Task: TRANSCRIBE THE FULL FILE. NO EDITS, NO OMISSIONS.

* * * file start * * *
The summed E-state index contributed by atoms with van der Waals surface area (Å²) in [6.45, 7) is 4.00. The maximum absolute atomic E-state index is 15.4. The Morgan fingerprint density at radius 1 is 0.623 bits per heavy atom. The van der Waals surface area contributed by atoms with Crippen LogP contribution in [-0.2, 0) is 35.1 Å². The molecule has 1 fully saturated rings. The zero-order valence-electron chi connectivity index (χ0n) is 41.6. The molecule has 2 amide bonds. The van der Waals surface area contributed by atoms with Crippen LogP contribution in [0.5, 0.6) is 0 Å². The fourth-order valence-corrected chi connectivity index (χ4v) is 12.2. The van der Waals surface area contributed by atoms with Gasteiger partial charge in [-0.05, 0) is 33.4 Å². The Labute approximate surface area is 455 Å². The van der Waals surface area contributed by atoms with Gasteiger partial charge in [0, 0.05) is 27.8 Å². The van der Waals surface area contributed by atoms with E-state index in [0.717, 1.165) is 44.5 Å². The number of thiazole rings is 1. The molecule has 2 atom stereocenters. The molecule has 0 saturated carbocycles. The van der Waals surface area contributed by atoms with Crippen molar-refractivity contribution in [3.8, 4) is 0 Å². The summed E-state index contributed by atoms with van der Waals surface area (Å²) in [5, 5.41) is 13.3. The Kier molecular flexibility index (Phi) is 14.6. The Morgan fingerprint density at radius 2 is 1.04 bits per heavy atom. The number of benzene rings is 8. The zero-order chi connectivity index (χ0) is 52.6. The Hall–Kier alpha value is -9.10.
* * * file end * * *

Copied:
The summed E-state index contributed by atoms with van der Waals surface area (Å²) in [6.45, 7) is 4.00. The maximum absolute atomic E-state index is 15.4. The Morgan fingerprint density at radius 1 is 0.623 bits per heavy atom. The van der Waals surface area contributed by atoms with Crippen LogP contribution in [-0.2, 0) is 35.1 Å². The molecule has 1 fully saturated rings. The zero-order valence-electron chi connectivity index (χ0n) is 41.6. The molecule has 2 amide bonds. The van der Waals surface area contributed by atoms with Crippen LogP contribution in [0.5, 0.6) is 0 Å². The fourth-order valence-corrected chi connectivity index (χ4v) is 12.2. The van der Waals surface area contributed by atoms with Gasteiger partial charge in [-0.05, 0) is 33.4 Å². The Labute approximate surface area is 455 Å². The van der Waals surface area contributed by atoms with Gasteiger partial charge in [0, 0.05) is 27.8 Å². The van der Waals surface area contributed by atoms with E-state index in [0.717, 1.165) is 44.5 Å². The number of thiazole rings is 1. The molecule has 2 atom stereocenters. The molecule has 0 saturated carbocycles. The van der Waals surface area contributed by atoms with Crippen molar-refractivity contribution in [3.8, 4) is 0 Å². The summed E-state index contributed by atoms with van der Waals surface area (Å²) in [5, 5.41) is 13.3. The Kier molecular flexibility index (Phi) is 14.6. The Morgan fingerprint density at radius 2 is 1.04 bits per heavy atom. The number of benzene rings is 8. The zero-order chi connectivity index (χ0) is 52.6. The Hall–Kier alpha value is -9.10.